> # Convert the dataset from wide format to long format for graphing purposes: > > gathered_data <- gather(data = stats_marks, "Type", "Score", 1:4) > > # Preview the data: > > head(gathered_data); tail(gathered_data) Type Score 1 Midterm_Test 81.67 2 Midterm_Test 75.00 3 Midterm_Test 78.33 4 Midterm_Test 78.33 5 Midterm_Test 75.00 6 Midterm_Test 53.33 Type Score 215 Course_Mark 72.0 216 Course_Mark 77.0 217 Course_Mark 69.0 218 Course_Mark 74.5 219 Course_Mark 87.0 220 Course_Mark 75.8 > > # Structure of new data: > > str(gathered_data) 'data.frame': 220 obs. of 2 variables: $ Type : chr "Midterm_Test" "Midterm_Test" "Midterm_Test" "Midterm_Test" ... $ Score: num 81.7 75 78.3 78.3 75 ... > > # Convert first column Type into a column of factors: > > gathered_data[, 1] <- factor(gathered_data[, 1], + levels = c("Midterm_Test", "Final_Exam", "Homework", "Course_Mark")) |

The data is now ready for plotting. Plots can be created for each of the four assessments (Midterm_Test, Final_Exam, Homework, Course_Mark).

**A Boxplot Visual**

Creating a boxplot in R with ggplot2 is quite simple. (For more details on boxplots click here.) Here is the full code and output. Note that the red square represents the mean.

1 2 3 4 5 6 7 8 9 10 11 12 13 14 |
### Plotting The Data Using ggplot2: # Box Plot (With Means) ggplot(gathered_data, aes(x = Type, y = Score)) + geom_boxplot() + labs(x = "\n Assessment Type", y = "Percentage Score \n", title = "Student Percentage Scores \n In A Statistics Course \n") + scale_x_discrete(labels = c("Midterm Test", "Final Exam", "Homework", "Course Mark")) + theme(plot.title = element_text(hjust = 0.5), axis.title.x = element_text(face="bold", colour="blue", size = 12), axis.title.y = element_text(face="bold", colour="blue", size = 12), legend.title = element_text(face="bold", size = 10)) + stat_summary(fun.y="mean", geom="point", shape=22, size=3, fill = "red", color = "red") |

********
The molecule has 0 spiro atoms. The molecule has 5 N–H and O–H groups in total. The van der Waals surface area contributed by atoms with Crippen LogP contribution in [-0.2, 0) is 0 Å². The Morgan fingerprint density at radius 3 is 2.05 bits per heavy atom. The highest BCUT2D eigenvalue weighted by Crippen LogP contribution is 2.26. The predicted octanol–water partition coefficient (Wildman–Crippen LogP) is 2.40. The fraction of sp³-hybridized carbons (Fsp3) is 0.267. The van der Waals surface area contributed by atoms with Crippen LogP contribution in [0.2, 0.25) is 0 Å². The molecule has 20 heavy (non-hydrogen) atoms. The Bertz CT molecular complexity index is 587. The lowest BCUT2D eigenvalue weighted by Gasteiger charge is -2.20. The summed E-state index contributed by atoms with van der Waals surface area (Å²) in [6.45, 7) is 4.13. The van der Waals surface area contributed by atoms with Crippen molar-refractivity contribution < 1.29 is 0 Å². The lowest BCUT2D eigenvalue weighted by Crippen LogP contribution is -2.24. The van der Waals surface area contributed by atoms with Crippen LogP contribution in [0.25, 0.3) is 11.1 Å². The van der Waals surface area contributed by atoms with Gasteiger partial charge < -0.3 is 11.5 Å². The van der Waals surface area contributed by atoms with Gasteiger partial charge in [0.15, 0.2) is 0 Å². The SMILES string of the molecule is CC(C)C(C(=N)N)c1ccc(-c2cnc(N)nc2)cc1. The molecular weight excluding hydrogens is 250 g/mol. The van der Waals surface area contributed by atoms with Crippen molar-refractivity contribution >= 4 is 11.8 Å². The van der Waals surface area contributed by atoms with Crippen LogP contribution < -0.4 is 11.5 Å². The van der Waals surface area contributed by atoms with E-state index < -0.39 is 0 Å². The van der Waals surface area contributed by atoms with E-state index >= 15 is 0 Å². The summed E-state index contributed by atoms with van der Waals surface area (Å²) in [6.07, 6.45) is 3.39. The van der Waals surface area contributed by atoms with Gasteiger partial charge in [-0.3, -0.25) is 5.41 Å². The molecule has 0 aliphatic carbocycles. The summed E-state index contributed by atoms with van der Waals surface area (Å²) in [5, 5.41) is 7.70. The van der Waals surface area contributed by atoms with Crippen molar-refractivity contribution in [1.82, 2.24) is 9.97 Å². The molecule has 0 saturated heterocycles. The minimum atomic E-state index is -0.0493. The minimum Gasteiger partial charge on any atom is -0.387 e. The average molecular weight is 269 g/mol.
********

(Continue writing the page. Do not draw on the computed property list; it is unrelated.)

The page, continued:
The boxplot above allows us to visually see the spread of the percentage scores amongst the assessment types.

In the midterm test scores, the median and mean (red quare) scores are quite close and the range/spread is quite large from around 30 to 100 percent.

The final exam scores boxplot is similar to the midterm test boxplot but the range is smaller.

In Homework, the boxplot is positioned higher which indicates that many students scored high on their homework. The red square below the black line means that the mean percentage score for homework is lower than the median. The five black points represent outliers (extreme points/cases) where they did not really do their homework (or did the homework poorly).

With the course mark scores, the median and mean scores are around 75 percent. The two black dots below the boxplot are outliers and represent extreme values on the low end. The single black dot outlier is the extreme case where that student did the best in the class.

**A Histogram Visual**

This data can also be represented with a histogram.

1 2 3 4 5 6 7 8 9 10 |
# Histogram: ggplot(gathered_data, aes(x = Score)) + geom_histogram(binwidth = 10) + facet_grid(. ~ Type) + labs(x = "\n Percentage Score", y = "Count \n", title = "Student Percentage Scores \n In A Statistics Course \n") + theme(plot.title = element_text(hjust = 0.5), axis.title.x = element_text(face="bold", colour="blue", size = 12), axis.title.y = element_text(face="bold", colour="blue", size = 12), legend.title = element_text(face="bold", size = 10)) |

An advantage that the histogram has over a boxplot is that you can see counts/frequencies associated with the scores here.

The midterm test scores appear approximately normal (with a mean = median at about 68%).

Final exam scores has somewhat of a left skew with more values on the right side of mean and the left tail is somewhat longer. The mode score is about 68% to 72%.

Since a lot of students scored high in their homework, more scores will be on the right. This creates a left skew where the left tail is long and the “hump” or mode is on the right.

For the course marks, it is hard to determine the skewness of the distribution of the scores. A good portion of scores have scores from 65% to 85%. (I used a binwidth of 10 = 10% so two bars cover 20% width wise.)

**References**

R Graphics Cookbook by Winston Chang (2012)

https://www.rstudio.com/wp-content/uploads/2015/04/ggplot2-cheatsheet.pdf